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The main point of my question is going to be:

How to do X (time-)efficiently?

There are many posts about X, but they are not focusing on efficiency.

I have a method to do X more efficiently than the already existing posts on how to do X. Should my post setup look like:

Q: How to do X (time-efficiently)? I have already tried: Y, is there a better method?

Or:

  • Q: How to do X (time-efficiently)?
  • A: Use method Y

..and wait if someone posts a better answer?

2
  • If you frame your post setup as "I'm looking for a solution faster/ more efficient than Y," then I (personally) don't see any issues here, since that detail would be integral to someone being able to answer the question to your liking. If you didn't include it, or included it as an answer, it's very possible to end up with answers that aren't faster than your Y, which appear to not be acceptable to you. In my understanding, you should always put enough detail in your questions to get exactly the answers you want to receive, no more, no less. – zcoop98 Aug 20 '20 at 15:25
  • Do you need a solution to a problem or do you have one? If first, then one possibility is to add enough requirements into question to make Y solution invalid. If latter, than make sure to ask really good question. Without good question even very good answer simply doesn't make much sense. I've seen selfanswers on another SE site, where OP basically ask totally nonsense question just to make his "well though" answer the only one possible. Don't do that. – Sinatr Aug 21 '20 at 7:10
19

First of all, if you have a different answer to an existing question, you shouldn't post a new question just to provide a new answer. Instead, you should post your answer to the original question.

Now, regarding the two options that you included in the post, they're not applicable here but if you find yourself in a situation where you want to post a question that you have an answer to, never add the answer into the question itself. In that case, you can post the question and self-answer it (in a separate answer). See Can I answer my own question?

To answer your own question, you can either post the question first and then answer it in the same way you'd answer any other question or you can tick the CheckBox that says "Answer your own question" to submit both the question and the answer at the same time as shown below. The answer still goes to the answer box though.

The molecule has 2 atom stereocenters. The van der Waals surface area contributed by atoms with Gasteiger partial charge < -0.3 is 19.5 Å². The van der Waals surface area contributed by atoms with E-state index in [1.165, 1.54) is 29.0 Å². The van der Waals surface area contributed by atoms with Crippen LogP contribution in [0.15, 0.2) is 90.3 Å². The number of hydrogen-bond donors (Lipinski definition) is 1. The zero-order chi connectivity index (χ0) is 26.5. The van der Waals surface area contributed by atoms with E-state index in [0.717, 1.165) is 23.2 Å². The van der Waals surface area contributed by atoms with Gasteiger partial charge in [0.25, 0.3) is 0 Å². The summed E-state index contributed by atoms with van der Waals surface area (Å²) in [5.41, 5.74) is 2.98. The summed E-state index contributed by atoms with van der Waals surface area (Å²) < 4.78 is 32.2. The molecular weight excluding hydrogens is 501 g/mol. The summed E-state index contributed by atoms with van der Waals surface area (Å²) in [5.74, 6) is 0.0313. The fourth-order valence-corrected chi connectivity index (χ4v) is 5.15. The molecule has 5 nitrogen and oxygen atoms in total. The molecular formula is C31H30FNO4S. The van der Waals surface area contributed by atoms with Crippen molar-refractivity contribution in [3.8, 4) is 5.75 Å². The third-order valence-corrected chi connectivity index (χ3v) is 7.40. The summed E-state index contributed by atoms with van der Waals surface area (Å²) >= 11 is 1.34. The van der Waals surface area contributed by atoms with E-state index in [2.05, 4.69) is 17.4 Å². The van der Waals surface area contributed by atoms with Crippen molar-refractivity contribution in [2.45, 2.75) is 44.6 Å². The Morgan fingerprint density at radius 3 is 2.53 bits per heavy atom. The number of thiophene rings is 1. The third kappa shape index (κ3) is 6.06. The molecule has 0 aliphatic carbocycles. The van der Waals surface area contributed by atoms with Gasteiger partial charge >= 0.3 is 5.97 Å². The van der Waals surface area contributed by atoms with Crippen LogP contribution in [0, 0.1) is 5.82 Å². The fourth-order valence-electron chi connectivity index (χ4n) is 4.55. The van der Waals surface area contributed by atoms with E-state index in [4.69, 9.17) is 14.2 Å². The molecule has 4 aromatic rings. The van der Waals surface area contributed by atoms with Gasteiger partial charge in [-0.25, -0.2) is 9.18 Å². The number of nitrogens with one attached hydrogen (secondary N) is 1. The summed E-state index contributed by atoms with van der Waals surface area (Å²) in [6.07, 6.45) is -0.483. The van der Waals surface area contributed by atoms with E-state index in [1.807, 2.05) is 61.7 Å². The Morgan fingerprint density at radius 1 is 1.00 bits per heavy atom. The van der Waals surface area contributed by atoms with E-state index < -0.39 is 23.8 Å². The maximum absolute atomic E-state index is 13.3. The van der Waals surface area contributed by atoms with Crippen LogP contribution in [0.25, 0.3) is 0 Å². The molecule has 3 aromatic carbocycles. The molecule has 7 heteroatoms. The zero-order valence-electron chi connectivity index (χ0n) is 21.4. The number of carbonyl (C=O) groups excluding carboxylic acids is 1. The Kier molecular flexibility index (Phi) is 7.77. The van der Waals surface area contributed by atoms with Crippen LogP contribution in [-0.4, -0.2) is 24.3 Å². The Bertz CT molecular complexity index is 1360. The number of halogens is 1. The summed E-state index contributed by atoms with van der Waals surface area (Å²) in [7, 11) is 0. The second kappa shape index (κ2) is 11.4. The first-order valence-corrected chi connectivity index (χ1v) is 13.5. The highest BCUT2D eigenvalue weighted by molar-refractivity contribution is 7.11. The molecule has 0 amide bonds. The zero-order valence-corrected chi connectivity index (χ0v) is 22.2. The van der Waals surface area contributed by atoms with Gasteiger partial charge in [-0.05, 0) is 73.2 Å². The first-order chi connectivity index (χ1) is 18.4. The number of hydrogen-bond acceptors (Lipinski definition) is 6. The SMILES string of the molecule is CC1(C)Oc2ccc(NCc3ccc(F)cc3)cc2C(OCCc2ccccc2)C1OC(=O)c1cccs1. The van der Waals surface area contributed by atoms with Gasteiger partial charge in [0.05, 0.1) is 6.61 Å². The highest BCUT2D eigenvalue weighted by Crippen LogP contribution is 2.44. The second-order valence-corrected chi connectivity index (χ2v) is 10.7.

Answer your own question

4
  • If the focus and goal of the new question is distinct from the old, in this case specifically searching for an efficient solution when previous question(s) have not, is a new question still unwarranted? – zcoop98 Aug 20 '20 at 15:16
  • 2
    Well, I would say it depends. Normally, when someone posts a question, they're implicitly looking for an efficient solution and would probably pick the most efficient one unless there's a good reason not to. Note that I never said that posting a question asking for a more efficient solution is unwarranted. If you actually are looking for an answer, then it's fine to post a new question if you frame it right. It's only unwarranted (IMO) if you already have an answer, not looking for one. – 41686d6564 Aug 20 '20 at 15:38
  • 2
    That being said, I would say that if the new question discusses a different angle of the topic (e.g., "Why is method Y faster than X?"), then that's a different question indeed. But if you have a better answer to an existing question, why not answer that question? – 41686d6564 Aug 20 '20 at 15:39
  • If the efficient solution is significantly more complicated (e.g. manually vectorized with SIMD for a specific ISA), or optimized for one area of the problem domain (e.g. large arrays with lots of duplicates), that can justify a separate question. Or especially if it only works under limited conditions. Make sure to link the other general-case question that includes simple answers. – Peter Cordes Aug 23 '20 at 8:52
3

It sounds like method Y is a viable and novel solution to do X, so I suggest posting it as an unaccepted answer and leaving a comment that you're looking for a more efficient solution. Reasons:

  • Helps other people having the same question -- they are more likely to read a question with an answer, and Y might be good enough for them.

  • Helps other answerers notice what you've already done before providing their solution (especially if it's a long question). This includes answers that benchmark other answers, which are often helpful.

  • Helps the site by providing a dupe target to other questions on how to do X. "This question already has an answer here" -- would not be possible if you had not given Y as an answer, since Y doesn't exist elsewhere.

As a side benefit, you might get upvotes for having both a useful question and a useful answer.

On the other hand -- I would not post the work as an answer if it's not a viable solution. For example, an inefficient algorithm that produces the desired output given a MVCE but is too expensive in practice for your use case. An attempted solution could still be useful to include in the question to reproduce the desired results on the MVCE.

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